The current population in Africa reaches approximately 1.3 billion people, of which only 62% have access to electricity. Despite the recent progress, the continent struggles to keep up with the growing population and, hence, meeting the energy demand. The continent will need to double its capacity between now and 2030 to meet the demand. The International Energy Agency (IEA) predicts that the capacity needed will be of 497 GW in 2030.
The German Solar Association (BSW-Solar) and the Becquerel Institute presented an analysis of the solar markets in ten African countries at the world’s leading exhibition for the solar industry, Intersolar Europe.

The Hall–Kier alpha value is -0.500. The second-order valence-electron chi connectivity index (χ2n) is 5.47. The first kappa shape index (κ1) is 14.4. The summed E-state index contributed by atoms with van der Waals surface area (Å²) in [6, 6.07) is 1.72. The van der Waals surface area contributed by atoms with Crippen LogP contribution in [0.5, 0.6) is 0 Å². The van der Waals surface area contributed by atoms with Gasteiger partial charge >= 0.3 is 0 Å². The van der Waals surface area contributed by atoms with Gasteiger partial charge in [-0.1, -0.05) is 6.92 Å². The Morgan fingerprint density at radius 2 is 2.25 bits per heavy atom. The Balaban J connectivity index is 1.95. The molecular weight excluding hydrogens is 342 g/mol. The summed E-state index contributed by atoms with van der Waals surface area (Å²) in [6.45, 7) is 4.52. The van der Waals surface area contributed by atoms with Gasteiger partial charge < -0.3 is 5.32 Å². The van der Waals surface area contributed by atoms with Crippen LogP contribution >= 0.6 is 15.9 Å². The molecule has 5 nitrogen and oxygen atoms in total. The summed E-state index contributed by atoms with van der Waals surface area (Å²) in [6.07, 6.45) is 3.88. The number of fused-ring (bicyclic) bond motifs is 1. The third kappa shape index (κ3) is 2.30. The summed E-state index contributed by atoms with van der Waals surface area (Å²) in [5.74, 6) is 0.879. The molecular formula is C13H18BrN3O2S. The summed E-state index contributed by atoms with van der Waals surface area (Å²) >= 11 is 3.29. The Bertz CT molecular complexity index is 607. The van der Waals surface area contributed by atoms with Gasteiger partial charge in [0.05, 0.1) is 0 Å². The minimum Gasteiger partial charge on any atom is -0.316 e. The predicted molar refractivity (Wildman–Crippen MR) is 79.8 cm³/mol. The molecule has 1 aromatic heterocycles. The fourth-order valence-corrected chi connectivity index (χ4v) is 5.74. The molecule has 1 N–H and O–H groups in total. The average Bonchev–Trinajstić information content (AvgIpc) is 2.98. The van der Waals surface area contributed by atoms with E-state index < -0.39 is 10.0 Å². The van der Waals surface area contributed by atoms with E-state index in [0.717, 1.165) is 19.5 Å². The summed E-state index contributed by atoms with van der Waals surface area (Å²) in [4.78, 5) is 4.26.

“The solar potential in Africa is large, as is Africa’s energy demand, and we are optimistic about many of the markets we analyzed,” says David Wedepohl, Managing Director of BSW-Solar. However, only relatively few photovoltaic systems have been installed so far. At the moment, the capacity of all solar power systems on the entire African continent is at around 5 gigawatts – just over one percent of the total global installed solar power capacity. “We estimate we would need about 2,000 TWh Solar PV to fully decarbonize the energy consumption on the continent by 2040,” says Wedepohl. With slightly more than 1 GW installed in 2018, the African PV market could grow by to up 30 GW by the end of the next decade.
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Date: May 18, 2019 @ 09:20
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